Bloodstock – setting up to succeed
Bloodstock – setting up to succeed
December 19, 2013
The New Zealand’s bloodstock sector is more than just an agribusiness niche and is attracting renewed interest from investors, says Geoff Roan, Senior Manager, Bloodstock, for Crowe Horwath.
While sometimes seen as a high risk investment, if structured correctly and professionally managed as a business, the bloodstock sector can be both profitable and fun, says Mr Roan.
The bloodstock sector was valued at $1.6 bn in NZ by New Zealand Racing Board in 2010, which compares favourably with viticulture ($1.5 bn) and aquaculture ($1.7 bn).
Contribution to GDP $1.64 billion $1.5 billion $1.7 billion Direct employment impact FTE $8,877 $5,940 $10,520 Total employment impact FTE $17,000 $16,500 $26,600
“The farmer investment strategy used to be summed up as the ‘three Bs’ - boat, BMW and bach,”
said Mr Roan. “But that didn’t take into account the important fourth ‘B’, the broodmare. And unlike the ‘three ‘Bs’, bloodstock investment can produce an income stream and brings the benefit of significant tax advantages.”
In the 1970s and 1980s, farmers were significant investors in the bloodstock industry and made up a large share of those breeding, owning and racing horses. Farmers now only make up 38% of bloodstock ownership. But ownership from the farm sector is beginning to increase again, according to a recent survey by the New Zealand Thoroughbred Breeders Association. That reflects rising farm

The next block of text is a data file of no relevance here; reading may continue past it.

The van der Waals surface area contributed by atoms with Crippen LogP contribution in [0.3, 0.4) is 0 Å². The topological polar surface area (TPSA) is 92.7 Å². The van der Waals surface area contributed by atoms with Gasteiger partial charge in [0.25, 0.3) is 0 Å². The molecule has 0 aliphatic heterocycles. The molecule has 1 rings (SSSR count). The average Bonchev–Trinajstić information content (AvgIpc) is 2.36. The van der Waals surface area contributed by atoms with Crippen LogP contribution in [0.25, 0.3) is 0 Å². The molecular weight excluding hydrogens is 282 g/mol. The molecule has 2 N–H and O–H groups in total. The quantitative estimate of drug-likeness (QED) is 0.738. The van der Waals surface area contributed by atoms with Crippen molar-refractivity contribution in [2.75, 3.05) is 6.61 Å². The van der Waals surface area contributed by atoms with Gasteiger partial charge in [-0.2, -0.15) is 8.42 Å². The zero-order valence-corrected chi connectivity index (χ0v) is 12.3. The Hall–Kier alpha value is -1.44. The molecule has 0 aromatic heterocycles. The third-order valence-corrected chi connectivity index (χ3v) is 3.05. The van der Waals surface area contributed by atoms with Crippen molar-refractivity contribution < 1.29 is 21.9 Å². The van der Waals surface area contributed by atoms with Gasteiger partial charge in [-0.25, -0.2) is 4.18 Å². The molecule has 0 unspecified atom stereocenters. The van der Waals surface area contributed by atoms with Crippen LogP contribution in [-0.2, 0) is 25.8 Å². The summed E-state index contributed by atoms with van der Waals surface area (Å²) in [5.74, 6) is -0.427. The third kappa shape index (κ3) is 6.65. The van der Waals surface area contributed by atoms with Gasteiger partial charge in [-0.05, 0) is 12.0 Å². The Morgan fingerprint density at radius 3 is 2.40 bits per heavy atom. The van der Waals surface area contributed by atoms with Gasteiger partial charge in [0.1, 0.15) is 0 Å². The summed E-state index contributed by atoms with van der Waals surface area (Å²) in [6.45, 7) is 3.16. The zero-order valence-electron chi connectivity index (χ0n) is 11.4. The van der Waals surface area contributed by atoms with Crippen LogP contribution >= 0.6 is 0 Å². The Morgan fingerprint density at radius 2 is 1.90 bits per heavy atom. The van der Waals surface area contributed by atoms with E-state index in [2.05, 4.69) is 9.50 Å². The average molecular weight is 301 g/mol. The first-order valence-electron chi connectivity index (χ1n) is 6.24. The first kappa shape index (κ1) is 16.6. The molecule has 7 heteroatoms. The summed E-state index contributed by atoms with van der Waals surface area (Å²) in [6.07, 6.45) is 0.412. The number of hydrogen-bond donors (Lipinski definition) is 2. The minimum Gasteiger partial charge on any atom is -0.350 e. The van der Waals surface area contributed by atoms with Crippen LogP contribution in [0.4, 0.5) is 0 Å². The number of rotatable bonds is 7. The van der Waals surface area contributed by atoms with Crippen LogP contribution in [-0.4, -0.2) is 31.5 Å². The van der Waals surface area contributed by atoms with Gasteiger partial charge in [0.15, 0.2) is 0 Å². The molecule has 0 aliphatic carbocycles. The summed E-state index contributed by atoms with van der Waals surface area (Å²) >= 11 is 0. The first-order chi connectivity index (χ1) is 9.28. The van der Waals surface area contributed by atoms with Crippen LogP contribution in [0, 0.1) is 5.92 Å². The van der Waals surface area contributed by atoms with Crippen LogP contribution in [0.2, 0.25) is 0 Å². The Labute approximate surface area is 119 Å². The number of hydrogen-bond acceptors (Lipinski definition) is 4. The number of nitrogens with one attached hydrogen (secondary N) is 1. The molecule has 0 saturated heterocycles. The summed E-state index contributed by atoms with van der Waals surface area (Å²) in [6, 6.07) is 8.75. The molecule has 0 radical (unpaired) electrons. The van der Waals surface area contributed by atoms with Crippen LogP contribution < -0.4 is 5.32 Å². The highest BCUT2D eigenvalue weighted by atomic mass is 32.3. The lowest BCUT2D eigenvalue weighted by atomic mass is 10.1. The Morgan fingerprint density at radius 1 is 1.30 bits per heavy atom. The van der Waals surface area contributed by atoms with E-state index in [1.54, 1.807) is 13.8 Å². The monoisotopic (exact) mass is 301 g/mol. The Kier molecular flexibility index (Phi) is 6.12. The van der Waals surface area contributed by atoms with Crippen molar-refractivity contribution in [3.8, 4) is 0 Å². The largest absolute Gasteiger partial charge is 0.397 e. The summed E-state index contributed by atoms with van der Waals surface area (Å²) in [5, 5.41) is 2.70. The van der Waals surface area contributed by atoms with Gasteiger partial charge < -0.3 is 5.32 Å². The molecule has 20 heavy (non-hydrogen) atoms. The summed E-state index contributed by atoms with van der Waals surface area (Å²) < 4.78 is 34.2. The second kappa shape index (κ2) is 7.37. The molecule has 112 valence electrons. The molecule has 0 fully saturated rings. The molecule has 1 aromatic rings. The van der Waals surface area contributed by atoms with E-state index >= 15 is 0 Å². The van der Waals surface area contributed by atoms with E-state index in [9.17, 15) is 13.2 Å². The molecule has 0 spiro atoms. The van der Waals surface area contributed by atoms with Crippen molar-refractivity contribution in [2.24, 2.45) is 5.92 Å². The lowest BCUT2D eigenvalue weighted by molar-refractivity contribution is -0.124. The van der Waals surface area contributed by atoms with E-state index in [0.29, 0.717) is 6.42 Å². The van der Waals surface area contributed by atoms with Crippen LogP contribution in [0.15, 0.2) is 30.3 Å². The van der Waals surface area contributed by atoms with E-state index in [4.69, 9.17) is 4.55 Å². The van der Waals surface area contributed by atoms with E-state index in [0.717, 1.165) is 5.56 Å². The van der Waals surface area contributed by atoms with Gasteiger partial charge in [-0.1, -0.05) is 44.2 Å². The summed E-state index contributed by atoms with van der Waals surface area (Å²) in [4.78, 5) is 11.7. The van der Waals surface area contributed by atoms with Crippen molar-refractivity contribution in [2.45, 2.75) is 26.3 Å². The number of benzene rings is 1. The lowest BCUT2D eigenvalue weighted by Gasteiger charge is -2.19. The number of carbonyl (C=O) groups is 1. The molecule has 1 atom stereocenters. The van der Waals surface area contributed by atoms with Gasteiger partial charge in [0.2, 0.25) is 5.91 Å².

incomes, especially in the dairy sector, and a growing trend for farmers to begin releasing capital by the sale of shares into Trading Among Farmers (TAF), taking on equity partners, and preparing the way for family farm succession.
“But bloodstock only works as an investment if it’s strategically structured in a way to benefit the investor,” said Mr Roan. “A business plan needs to be carefully initiated and systematically followed through.”
As an example of what could go wrong, Mr Roan cited the recent High Court “Drummond & Orr vs.
Commissioner of the IRD”. The case centred on the establishment of a breeding business through the purchase of a well-bred colt from the Karaka Yearling sales. The syndicate’s intention was to race the colt, and eventually stand him at stud. Unfortunately the colt turned out to have temperament problems and it was gelded before breeding was established.
A correctly established bloodstock business can claim an income tax deduction for the write-down of a stallion or broodmare purchase price in the first year, subject to certain criteria.
The government Racing Viticulture Aquaculture Crowe Horwath (NZ) Limited is a member of Crowe Horwath International, a Swiss verein. Each member firm of Crowe Horwath is a separate and independent legal entity.
increased the write-down rates in 2006. It also earlier relaxed the criteria for write-downs so that actual breeding was not required, with both moves being aimed at attracting investment into the bloodstock industry.
The syndicate had claimed the GST on the purchase of the colt and accelerated specified write-downs had also been claimed by the syndicate members in their individual tax returns.
In this case, the IRD successfully argued that that an existing breeding business was required before the specified write-down of 75% was allowed. The judgement noted that the acquisition of the colt, which was then raced, was considered to be preparatory to a breeding business, but was not the establishment of such a business. However, the IRD was unsuccessful in reversing the GST claim on the initial purchase of the colt.
Had the colt been part of an investment strategy that included young fillies or “the broodmare” then the Judge may have reached a totally different conclusion.
This above case emphasises the need for professional advice when investing in bloodstock.
Investment strategies centred on bloodstock can be legally established when purchasing yearling colts and fillies if the correct procedures are established at inception and managed systematically.